Delving into humans for a moment, we are finding out thatNSAIDs can decrease the risk of Alzheimer's (COX 2 isupregulated in central memory areas and involved inamyloid deposition) as well as cancer (COX 2 is involved inangiogenesis and resistance to apoptosis). Thus, takingyour baby aspirin once daily is not just for heart diseaseany more. However, keep in mind that every person whotakes an aspirin bleeds 5cc of blood! For the prevention of NSAID-associated GI ulceration, theantisecretory/H2 blocker famotidine is the best choice-it ismore potent and carries a smaller risk of drug interactionsthan ranitidine and cimetidine. With respect to treatingNSAID-dereived GI ulceration, a proton-pump inhibitorsuch as omeprazole in indicated, however, keep in mindthat thus drug is associated with broad inhibition of otherdrugs. Equally important is our old friend Sucralfate whichbinds to ulcers and stimulates local prostaglandinproduction. Lastly, exogenous prostaglandins likeMisoprostol are recommended but do stimulate moothmuscle and subsequently may be associated with transientdiarrhea.
Tepoxalin (Zubrin) is a dual inhibitor (COX & LIPOX) andmay be the safest NSAID available at present with respectto GI ulceration. A recent study (JAVMA 2006)demonstrated that no GI lesions (gross or microscopic)were present after 13 months at thirty times, and 24months at ten times maximum recommended dose. Thenext safest were carprofen (no lesions at six times thedose) and Meloxicam (microscopic lesions only at fivetimes the dose) versus markedly increased severity oflesions and associated deaths observed with Etodolac (atfive times the dose), Deracoxib (at three times the dosefor two weeks), and Firacoxib (at five times the dose forsix months). Firacoxib has a huge variability inbioavailability resulting in marked increase in risk fortoxicity.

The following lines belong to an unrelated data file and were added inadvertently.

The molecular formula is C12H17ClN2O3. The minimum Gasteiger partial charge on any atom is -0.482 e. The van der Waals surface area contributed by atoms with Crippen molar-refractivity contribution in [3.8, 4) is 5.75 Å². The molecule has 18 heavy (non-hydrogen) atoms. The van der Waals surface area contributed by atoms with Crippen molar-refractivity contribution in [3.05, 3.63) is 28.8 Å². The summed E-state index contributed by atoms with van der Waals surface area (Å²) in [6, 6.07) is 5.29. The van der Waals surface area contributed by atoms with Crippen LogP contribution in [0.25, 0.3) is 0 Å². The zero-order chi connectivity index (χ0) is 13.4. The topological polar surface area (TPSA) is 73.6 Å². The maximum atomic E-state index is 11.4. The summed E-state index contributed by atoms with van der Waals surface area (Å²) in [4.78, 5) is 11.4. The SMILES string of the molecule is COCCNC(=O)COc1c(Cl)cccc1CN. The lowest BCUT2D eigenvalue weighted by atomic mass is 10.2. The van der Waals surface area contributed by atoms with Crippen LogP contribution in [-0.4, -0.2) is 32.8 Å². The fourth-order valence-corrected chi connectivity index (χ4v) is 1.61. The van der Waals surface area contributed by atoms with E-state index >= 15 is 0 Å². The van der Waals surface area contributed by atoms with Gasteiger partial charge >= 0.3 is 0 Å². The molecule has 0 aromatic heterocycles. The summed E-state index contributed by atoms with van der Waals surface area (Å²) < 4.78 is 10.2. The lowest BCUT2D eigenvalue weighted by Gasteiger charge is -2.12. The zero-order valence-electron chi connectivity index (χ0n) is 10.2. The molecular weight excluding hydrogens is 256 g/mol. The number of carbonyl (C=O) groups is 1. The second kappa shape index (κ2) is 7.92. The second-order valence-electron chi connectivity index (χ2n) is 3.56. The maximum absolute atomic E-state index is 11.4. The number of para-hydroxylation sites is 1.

Ketoprofen kills cats. Meloxicam is currently the onlyNSAID approved for feline use. Its is recommended that.1mg/mg dose SID is used from day one (no loading doseon first day). I know what you are thinking-you're thinking"Jason Cordeiro, what about washout times?" Well I amglad you asked! For any drug, the washout period isroughly 3-4 times the half life (the same period of time ittakes to reach a steady state). For Deracoxib, this equals News from Aspen Meadow Veterinary Specialists http://ui.constantcontact.com/visualeditor/visual_editor_preview.jsp?agent.
three hours, for Carprofen 27-45 hours, for Meloxicam60-80 hours, for Aspirin 36-48 hours (but Aspirin doesirreversiblly inhibit platelet function therefore GI effectsshould be gone after 2 days (platelet interferance will takecloser to 2 weeks). It goes without saying that thesenumbers assume normal renal, hepatic and hemostaticfunction. The moral of the story; when in doubt, waitlonger to start a new NSAID!! Matt Rooney, DVM, MS, DACVSAspen Meadow Veterinary Specialists104 S. Main StreetLongmont, CO 80501303-678-8844 (p)303-678-8855 (f)[email protected] (e) This email was sent to [email protected] by [email protected]